And said: "Well, friends, I have to say
Something I have not said to-day:
There's a reserve upon this number.
It is a picture which though unsigned
Is thought to be of a superior kind,
So I am sure you gentlemen will not mind
If I tell you at once before we start
That what I have been asked to say
Is, as I have said, to say:
There's a reserve upon this number."
There was a rustle in that place,
And some awoke as though from slumber.
And some disturbance fluttered there;
And as if summoned to begin,
Those who had stepped outside for air
Retrieved themselves and stepped back in.
The ministrants, two local boys,
Experienced in this sort of work,
And careful not to make too much noise,
Reached forward to unhook the shroud
Which slowly opening fell away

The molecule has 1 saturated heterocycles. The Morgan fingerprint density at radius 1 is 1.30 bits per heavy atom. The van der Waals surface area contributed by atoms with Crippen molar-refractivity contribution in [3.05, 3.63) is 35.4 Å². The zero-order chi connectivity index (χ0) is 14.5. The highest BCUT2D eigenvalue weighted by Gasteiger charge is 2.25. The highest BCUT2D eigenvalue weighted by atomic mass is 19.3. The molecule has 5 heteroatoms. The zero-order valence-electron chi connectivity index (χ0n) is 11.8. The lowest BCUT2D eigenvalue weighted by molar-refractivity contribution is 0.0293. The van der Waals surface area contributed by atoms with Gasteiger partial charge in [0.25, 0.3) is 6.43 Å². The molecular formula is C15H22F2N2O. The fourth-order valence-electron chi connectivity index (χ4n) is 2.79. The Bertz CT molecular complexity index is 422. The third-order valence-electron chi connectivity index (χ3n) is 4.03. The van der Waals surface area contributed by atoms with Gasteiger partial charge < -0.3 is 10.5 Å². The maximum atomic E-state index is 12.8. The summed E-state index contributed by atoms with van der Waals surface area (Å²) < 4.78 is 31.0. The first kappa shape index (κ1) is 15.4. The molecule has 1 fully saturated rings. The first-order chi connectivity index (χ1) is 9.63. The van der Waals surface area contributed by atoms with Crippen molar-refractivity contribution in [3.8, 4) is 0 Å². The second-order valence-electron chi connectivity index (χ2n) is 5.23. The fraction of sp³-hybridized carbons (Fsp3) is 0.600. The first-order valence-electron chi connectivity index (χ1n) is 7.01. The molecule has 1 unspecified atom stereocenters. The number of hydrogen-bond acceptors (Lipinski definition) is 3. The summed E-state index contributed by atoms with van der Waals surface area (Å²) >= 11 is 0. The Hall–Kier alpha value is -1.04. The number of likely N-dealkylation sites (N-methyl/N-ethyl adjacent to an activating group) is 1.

And on the public gaze released
The prospect of a great gold frame
That through the reluctant leaden air
Flashed a mature unsullied grace
Into the faces of the crowd.
And there was silence in that place.
Effulgent in the Paduan air,
Ardent to yield the Venus lay
Naked upon the sunwarmed earth.
Bronze and bright and crisp her hair,
By the right hand of Mars caressed,
Who sunk beside her on his knee,
His mouth towards her mouth inclined,
His left hand near her silken breast.
Flowers about them sprang and twined,
Accomplished Cupids leaped and sported,
And three, with dimpled arms enlaced
And brimming gaze of stifled mirth,
Looked wisely on at Mars's nape,
While others played with horns and pikes,
Or smaller objects of like shape.
And there was silence in the tent.
They gazed in silence; silently
The wind dropped down, no longer shook
The flapping sides and gaping holes.
And some moved back, and others went
Closer, to get a better look.
In ritual, amorous delay,
Venus deposed her sheltering hand